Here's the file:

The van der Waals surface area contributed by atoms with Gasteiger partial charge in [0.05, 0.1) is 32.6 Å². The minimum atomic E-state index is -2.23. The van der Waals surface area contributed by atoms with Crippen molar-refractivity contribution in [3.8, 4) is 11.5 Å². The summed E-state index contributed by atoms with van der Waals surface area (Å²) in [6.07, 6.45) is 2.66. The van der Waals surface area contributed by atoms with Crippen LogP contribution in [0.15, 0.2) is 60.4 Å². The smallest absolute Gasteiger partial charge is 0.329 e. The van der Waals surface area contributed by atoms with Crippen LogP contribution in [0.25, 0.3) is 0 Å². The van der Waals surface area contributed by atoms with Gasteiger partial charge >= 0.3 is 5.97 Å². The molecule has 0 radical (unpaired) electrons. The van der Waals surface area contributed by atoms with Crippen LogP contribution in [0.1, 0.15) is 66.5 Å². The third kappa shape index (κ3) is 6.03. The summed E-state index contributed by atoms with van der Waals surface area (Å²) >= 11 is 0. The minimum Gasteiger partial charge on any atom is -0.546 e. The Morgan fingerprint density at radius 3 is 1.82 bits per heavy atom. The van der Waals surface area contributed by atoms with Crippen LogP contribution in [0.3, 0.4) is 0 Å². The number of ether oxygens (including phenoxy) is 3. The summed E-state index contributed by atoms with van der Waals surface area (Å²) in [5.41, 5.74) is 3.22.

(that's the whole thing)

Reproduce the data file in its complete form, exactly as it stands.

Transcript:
The van der Waals surface area contributed by atoms with Gasteiger partial charge in [0.05, 0.1) is 32.6 Å². The minimum atomic E-state index is -2.23. The van der Waals surface area contributed by atoms with Crippen molar-refractivity contribution in [3.8, 4) is 11.5 Å². The summed E-state index contributed by atoms with van der Waals surface area (Å²) in [6.07, 6.45) is 2.66. The van der Waals surface area contributed by atoms with Crippen LogP contribution in [0.15, 0.2) is 60.4 Å². The smallest absolute Gasteiger partial charge is 0.329 e. The van der Waals surface area contributed by atoms with Crippen LogP contribution in [0.25, 0.3) is 0 Å². The van der Waals surface area contributed by atoms with Gasteiger partial charge >= 0.3 is 5.97 Å². The molecule has 0 radical (unpaired) electrons. The van der Waals surface area contributed by atoms with Crippen LogP contribution in [0.1, 0.15) is 66.5 Å². The third kappa shape index (κ3) is 6.03. The summed E-state index contributed by atoms with van der Waals surface area (Å²) >= 11 is 0. The minimum Gasteiger partial charge on any atom is -0.546 e. The Morgan fingerprint density at radius 3 is 1.82 bits per heavy atom. The van der Waals surface area contributed by atoms with Crippen LogP contribution in [0.3, 0.4) is 0 Å². The number of ether oxygens (including phenoxy) is 3. The summed E-state index contributed by atoms with van der Waals surface area (Å²) in [5.41, 5.74) is 3.22.